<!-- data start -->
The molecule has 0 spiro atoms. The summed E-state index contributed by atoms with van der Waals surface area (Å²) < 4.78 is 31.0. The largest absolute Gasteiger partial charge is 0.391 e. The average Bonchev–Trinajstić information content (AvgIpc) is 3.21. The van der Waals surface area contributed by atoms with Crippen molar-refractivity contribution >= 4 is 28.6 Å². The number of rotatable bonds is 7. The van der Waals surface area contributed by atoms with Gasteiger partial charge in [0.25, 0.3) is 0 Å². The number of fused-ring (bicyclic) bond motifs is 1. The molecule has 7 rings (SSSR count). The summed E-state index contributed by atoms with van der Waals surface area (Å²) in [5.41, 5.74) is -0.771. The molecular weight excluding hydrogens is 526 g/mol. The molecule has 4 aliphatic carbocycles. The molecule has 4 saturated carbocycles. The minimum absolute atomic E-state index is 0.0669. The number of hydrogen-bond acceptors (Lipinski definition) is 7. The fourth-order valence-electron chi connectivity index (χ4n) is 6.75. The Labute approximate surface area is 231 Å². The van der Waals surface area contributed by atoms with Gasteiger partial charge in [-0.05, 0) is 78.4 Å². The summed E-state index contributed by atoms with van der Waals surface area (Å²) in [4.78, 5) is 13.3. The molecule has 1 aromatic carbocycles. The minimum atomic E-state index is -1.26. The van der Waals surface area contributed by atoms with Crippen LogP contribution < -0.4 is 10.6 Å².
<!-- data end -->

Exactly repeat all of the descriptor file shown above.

The molecule has 0 spiro atoms. The summed E-state index contributed by atoms with van der Waals surface area (Å²) < 4.78 is 31.0. The largest absolute Gasteiger partial charge is 0.391 e. The average Bonchev–Trinajstić information content (AvgIpc) is 3.21. The van der Waals surface area contributed by atoms with Crippen molar-refractivity contribution >= 4 is 28.6 Å². The number of rotatable bonds is 7. The van der Waals surface area contributed by atoms with Gasteiger partial charge in [0.25, 0.3) is 0 Å². The number of fused-ring (bicyclic) bond motifs is 1. The molecule has 7 rings (SSSR count). The summed E-state index contributed by atoms with van der Waals surface area (Å²) in [5.41, 5.74) is -0.771. The molecular weight excluding hydrogens is 526 g/mol. The molecule has 4 aliphatic carbocycles. The molecule has 4 saturated carbocycles. The minimum absolute atomic E-state index is 0.0669. The number of hydrogen-bond acceptors (Lipinski definition) is 7. The fourth-order valence-electron chi connectivity index (χ4n) is 6.75. The Labute approximate surface area is 231 Å². The van der Waals surface area contributed by atoms with Gasteiger partial charge in [-0.05, 0) is 78.4 Å². The summed E-state index contributed by atoms with van der Waals surface area (Å²) in [4.78, 5) is 13.3. The molecule has 1 aromatic carbocycles. The minimum atomic E-state index is -1.26. The van der Waals surface area contributed by atoms with Crippen LogP contribution < -0.4 is 10.6 Å².